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Deconstructing Science Fiction

A couple weeks ago, I read this tweet by literary agent Sarah LaPolla.

And this prompted an immediate desire for more information. 

Because, here's the thing. I love science fiction. I was raised on science fiction, along with my mother's milk and egg sandwiches (with ketchup). But Sarah's tweet made me realize how little I know about science fiction. I couldn't actually define post-apocalyptic vs. dystopian. 
So I set out on a quest to define and categorize the most common sci-fi subgenres in YA literature.
Here we go - for your entertainment and education. 

Space Opera: Space opera stories are set in outer space or on spaceships, and they usually involve
lots of romance, thrilling adventure, and drama. Picture a John Wayne film, but with aliens and technology and The Future.
Jupiter Ascending was another great example of a space opera

Examples of YA Space Opera: Starglass, Starbreak, Across the Universe and sequels


Dystopia: That one genre that totally blew up the bestseller list a few years ago, thanks to the success
of The Hunger Games. Dystopian fiction tells the story of a really effed up society / community. The word literally means "not good place." Imagine a claustrophobic walled city, a violent police state, death awaiting everyone over the age of 15, and possibly some mutant guard dogs. 

Examples of YA Dystopia: The Giver, The Divergent trilogy, Unwind series


Apocalyptic: As you might have guessed, apocalyptic fiction takes place in an apocalyptic world - in the midst of a mad disaster that changes everything. This is the Day After Tomorrow, a zombie infestation, a plague of Biblical proportions hitting a po-dunk Ohio town.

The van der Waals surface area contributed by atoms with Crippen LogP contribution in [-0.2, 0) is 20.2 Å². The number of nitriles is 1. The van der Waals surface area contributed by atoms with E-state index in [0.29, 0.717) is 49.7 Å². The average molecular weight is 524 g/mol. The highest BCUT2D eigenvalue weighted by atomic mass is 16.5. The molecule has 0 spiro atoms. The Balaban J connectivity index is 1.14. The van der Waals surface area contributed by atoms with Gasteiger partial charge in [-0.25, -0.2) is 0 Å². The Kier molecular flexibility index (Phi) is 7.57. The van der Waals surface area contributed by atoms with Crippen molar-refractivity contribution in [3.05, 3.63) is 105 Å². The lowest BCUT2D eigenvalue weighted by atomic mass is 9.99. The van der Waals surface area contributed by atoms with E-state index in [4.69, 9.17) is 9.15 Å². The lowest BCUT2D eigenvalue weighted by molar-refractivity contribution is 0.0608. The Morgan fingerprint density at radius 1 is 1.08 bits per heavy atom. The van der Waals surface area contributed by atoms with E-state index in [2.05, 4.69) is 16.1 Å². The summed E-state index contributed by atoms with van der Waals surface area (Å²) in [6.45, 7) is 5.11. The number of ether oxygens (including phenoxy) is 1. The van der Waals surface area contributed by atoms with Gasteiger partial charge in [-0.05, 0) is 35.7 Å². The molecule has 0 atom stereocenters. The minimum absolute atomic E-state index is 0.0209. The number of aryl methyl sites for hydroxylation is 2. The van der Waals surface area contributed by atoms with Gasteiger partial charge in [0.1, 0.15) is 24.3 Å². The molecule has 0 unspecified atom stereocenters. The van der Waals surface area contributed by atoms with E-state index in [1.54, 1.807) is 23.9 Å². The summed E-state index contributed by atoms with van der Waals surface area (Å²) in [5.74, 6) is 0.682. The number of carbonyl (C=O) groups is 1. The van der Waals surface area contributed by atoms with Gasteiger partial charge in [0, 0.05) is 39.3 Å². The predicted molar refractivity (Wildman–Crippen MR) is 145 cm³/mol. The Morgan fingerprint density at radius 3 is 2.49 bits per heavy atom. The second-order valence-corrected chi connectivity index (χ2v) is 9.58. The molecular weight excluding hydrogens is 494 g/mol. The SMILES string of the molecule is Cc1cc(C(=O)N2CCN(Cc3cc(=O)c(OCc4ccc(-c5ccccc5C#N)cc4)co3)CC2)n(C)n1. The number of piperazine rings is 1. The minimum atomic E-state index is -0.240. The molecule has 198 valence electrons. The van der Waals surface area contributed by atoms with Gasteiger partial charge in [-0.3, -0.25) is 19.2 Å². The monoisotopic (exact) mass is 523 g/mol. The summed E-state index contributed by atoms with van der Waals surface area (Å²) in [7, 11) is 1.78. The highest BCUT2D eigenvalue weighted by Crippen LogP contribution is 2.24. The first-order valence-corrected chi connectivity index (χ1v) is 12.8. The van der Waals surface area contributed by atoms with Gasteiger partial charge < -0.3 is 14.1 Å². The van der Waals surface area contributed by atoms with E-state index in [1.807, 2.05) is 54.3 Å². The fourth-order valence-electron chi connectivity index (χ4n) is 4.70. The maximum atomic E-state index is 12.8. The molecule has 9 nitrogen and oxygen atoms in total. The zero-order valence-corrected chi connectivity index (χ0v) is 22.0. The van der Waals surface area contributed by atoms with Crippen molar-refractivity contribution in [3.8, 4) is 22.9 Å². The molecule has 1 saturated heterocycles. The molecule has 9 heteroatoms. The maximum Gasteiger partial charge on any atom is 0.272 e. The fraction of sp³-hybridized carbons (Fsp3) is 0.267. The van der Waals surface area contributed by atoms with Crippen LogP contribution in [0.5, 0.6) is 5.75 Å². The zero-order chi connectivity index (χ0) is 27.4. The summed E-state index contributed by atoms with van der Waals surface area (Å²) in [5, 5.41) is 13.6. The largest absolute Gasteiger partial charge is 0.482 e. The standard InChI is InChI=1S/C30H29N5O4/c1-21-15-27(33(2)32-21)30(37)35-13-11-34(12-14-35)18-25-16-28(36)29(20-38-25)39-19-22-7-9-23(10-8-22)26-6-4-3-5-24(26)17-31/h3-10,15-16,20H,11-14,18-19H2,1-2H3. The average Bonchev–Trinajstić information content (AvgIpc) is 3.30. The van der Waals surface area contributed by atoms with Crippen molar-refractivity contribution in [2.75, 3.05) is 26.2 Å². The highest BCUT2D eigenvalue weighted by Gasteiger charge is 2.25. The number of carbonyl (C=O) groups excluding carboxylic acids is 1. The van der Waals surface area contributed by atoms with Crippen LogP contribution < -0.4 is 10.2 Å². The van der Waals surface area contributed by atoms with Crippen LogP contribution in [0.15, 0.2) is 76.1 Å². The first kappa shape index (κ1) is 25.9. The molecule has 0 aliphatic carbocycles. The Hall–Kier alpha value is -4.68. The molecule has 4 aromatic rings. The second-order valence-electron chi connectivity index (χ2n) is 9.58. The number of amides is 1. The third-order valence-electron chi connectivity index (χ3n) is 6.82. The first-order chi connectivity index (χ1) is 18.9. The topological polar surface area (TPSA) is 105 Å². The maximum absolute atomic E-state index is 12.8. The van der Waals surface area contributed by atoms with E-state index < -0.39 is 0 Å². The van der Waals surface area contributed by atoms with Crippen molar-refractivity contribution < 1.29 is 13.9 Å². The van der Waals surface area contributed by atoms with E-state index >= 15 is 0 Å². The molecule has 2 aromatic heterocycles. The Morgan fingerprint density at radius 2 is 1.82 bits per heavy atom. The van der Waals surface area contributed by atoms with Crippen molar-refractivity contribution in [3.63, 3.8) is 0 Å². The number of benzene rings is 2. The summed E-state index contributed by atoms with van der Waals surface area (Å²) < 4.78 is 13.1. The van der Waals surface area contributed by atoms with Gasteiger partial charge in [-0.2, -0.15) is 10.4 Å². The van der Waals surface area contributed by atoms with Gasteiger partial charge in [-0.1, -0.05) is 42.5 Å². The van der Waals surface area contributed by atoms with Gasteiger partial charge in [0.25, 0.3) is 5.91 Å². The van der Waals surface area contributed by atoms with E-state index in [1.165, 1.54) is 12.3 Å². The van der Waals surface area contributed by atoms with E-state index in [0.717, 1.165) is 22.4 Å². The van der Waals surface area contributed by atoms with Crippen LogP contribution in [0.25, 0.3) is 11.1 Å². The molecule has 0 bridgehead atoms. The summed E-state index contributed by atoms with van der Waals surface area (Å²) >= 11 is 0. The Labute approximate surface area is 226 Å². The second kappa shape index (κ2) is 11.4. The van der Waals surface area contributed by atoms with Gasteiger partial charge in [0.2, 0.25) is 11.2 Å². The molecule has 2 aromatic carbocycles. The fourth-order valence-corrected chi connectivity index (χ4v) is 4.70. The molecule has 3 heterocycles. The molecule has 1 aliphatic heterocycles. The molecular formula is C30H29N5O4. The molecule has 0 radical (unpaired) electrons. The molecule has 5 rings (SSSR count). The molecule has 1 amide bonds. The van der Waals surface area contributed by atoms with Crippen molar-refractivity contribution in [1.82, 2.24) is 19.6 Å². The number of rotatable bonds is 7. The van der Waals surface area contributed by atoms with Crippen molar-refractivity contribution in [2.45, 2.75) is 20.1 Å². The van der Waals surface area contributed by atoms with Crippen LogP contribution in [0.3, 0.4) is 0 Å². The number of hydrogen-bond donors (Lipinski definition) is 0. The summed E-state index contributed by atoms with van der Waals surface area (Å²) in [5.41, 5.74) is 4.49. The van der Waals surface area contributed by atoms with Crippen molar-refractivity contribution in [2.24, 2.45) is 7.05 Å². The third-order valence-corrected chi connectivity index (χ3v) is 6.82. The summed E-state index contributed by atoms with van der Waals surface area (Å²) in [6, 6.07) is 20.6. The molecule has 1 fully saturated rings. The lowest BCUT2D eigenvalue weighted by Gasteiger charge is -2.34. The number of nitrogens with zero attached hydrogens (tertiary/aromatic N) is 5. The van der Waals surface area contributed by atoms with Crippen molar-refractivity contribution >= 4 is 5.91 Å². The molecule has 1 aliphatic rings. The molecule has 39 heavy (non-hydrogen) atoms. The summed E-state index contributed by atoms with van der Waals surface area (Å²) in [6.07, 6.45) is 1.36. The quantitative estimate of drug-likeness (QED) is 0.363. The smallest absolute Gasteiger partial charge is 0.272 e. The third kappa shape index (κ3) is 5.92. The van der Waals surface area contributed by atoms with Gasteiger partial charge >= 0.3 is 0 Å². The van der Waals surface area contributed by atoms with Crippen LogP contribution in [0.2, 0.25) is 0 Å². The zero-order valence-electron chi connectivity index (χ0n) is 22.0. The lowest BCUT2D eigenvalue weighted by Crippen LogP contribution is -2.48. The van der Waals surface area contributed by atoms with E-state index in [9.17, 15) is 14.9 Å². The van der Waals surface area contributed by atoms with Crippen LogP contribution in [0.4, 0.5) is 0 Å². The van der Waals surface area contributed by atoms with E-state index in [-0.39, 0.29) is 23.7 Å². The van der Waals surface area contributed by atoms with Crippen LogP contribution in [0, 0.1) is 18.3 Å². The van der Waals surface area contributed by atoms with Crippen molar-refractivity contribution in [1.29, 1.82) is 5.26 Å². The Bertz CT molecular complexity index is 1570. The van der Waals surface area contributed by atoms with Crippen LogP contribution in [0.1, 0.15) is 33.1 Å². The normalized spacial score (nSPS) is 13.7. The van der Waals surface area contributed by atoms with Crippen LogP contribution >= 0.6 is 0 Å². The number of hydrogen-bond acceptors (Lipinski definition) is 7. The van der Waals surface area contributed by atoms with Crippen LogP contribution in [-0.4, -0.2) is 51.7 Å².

Examples of YA Apocalyptic: Life As We Knew It, Ashfall, The Forest of Hands and Teeth


Post-Apocalyptic: Post-apocalyptic stories take place after the disaster-that-changes-everything. After the tsunamis and the earthquakes, after the plagues and the zombies, the post-apocalypse shows characters trying to survive and band together in the wake of chaos. I think this is where readers and
writers get confused, because a post-apocalyptic world can easily turn into a dystopian society. The difference between these two subgenres is that dystopian fiction focuses on the "not-good-place" society that develops after an apocalyptic scenario; while the other focuses more on survival.

Examples of YA Post-Apocalyptic: Z for Zachariah,  Children of the Dust, Not a Drop to Drink 


Cyberpunk: I need more cyberpunk YA in my life. I really do. This is the genre that encompasses the Matrix - a bleak and badass tech-filled world with rebels who rise against it. In cyberpunk stories, you might find a cyborg, a pink-haired and tattooed hacker girl, virtual reality, and a general "stick it to the man" mentality. 

Examples of YA Cyberpunk: MILA 2.0, Program 13, Little Brother and Homeland

Of course, there are many more sci-fi subgenres that I haven't covered here, and so many of these books contain elements of several subgenres; but in my opinion, these are the most common categories in YA fiction. 

What do you think? What is your favorite type of sci-fi?

Kristin Briana Otts

Kristin is an aspiring YA author with an abiding love for her dog, ghost hunter tv shows, and rainy days.

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  1. Great article. There are so many different types of sci-fi, so it irks me when they all get lumped together. Especially when agents and publishers are saying YA sci-fi is a hard sell. Do they mean dystopian and post-apocalyptic YA or do they mean the broader umbrella of YA sci-fi? Because I don't feel like all of these sub-genres have been explored yet, or not to death anyway. Thanks for breaking this down for everyone!

  2. I think you nailed the labels. Sadly, I don't remember reading a single Cyberpunk-- I've read lots of post-apocalyptics and dystopias. I would like to read some more Space Operas too!

    -P.E. @ The Sirenic Codex


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Item Reviewed: Deconstructing Science Fiction Rating: 5 Reviewed By: Kristin Briana Otts